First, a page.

The latest offering from the MCU (and final release in Marvel Studio’s "Phase 2" schedule) is ‘Ant-Man,’ a comic book superhero who's familiar enough to die-hard Marvel fans but otherwise relatively unknown to the mainstream audience. Although ‘Guardians of the Galaxy’ (Extra! Extra! read all about it here: http://www.moviesaccordingtodave.blogspot.com/2014/08/rise-of-guardians-of-galaxy.html) proved that obscure titles can strike box office gold if done well, ‘Ant-Man’ is still a tough sell for Kevin Feige and Marvel Studios. As a third-tier character, Ant-Man is often overshadowed by the more glamorous and popular Marvel properties like your friendly neighborhood Spiderman, Captain America, Iron Man and Thor. Can Disney repeat its unexpected GotG success with ‘Ant-Man’?
Development of the film got off to a rocky start when "Three Flavours Cornetto Trilogy” director and fanboy favourite (he’s British, so suuue me) Edgar Wright left and was replaced by Peyton Reed, who up til now is best known for the Jennifer Aniston-starred romcom ‘The Break-Up’ and the bubbly cheerleading guilty pleasure ‘Bring It On.’ Well, I don’t know how they managed it, but they overcame this "setback" in brilliant fashion. Wright had a hand in the final script, and Reed’s background in comedy paid off handsomely. It’s fun (and funny) watching Paul Rudd’s Ant-Man battling Yellowjacket (Corey Stoll) on his kid's “Thomas the Engine” railroad track, but in addition to the visual pizzazz ‘Ant-Man’ also boasts great storytelling and solid character development.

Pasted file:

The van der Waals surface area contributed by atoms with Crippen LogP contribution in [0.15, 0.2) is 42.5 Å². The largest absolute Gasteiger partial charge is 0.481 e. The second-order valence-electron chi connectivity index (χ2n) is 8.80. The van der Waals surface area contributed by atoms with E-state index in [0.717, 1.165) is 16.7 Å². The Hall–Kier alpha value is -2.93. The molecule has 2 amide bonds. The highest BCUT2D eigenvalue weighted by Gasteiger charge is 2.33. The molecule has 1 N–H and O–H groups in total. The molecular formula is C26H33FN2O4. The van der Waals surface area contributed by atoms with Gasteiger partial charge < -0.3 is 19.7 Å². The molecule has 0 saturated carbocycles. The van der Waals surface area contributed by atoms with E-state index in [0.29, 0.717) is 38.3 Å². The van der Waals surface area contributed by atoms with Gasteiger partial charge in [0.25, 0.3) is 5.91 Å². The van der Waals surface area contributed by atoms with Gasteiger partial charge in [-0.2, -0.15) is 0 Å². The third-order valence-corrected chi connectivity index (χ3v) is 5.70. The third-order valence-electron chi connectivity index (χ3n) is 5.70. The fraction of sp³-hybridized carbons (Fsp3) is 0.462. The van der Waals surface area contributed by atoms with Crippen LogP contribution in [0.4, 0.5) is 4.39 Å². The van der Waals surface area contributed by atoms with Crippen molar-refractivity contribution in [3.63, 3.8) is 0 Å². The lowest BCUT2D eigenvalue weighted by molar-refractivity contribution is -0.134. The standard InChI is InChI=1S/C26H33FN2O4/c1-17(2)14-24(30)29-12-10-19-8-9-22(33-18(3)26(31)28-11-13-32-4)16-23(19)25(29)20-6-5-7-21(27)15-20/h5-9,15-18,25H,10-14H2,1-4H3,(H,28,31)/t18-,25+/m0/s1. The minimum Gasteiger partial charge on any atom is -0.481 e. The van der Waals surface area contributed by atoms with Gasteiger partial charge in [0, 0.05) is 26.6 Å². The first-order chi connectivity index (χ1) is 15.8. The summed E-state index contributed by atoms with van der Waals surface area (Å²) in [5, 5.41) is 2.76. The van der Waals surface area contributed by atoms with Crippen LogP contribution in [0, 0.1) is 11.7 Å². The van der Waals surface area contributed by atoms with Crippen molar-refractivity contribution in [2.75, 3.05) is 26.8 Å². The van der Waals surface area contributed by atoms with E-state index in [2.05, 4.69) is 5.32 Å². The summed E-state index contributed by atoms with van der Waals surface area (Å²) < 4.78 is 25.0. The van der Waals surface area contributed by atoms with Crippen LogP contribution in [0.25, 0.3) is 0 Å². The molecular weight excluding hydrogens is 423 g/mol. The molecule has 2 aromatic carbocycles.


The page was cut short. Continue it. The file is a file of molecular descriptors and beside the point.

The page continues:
After witnessing the latest orgy of epic carnage and destruction in ‘Avengers: Age of Ultron,’ it’s a breath of fresh air to enjoy something smaller and more personal. Scott Lang (Rudd), Hope Van Dyne (Evangeline Lilly, looking almost unrecognizable with short hair and even hotter than she did 10 years ago in 'Lost') and Hank Pym (Michael Douglas) are eminently relatable characters who complemented each other perfectly. The movie also features some very funny moments, the highlights of which are when Luis (Michael Peña), a friend of Lang's when they were in prison, would go on about how he caught wind of their latest caper like some gossipy school girl who happens to speak ghetto while the various scenes are played out in perfect lip-sync pantomime. To coin a cliché, 'Ant-Man' proves once again that "good things come in small packages."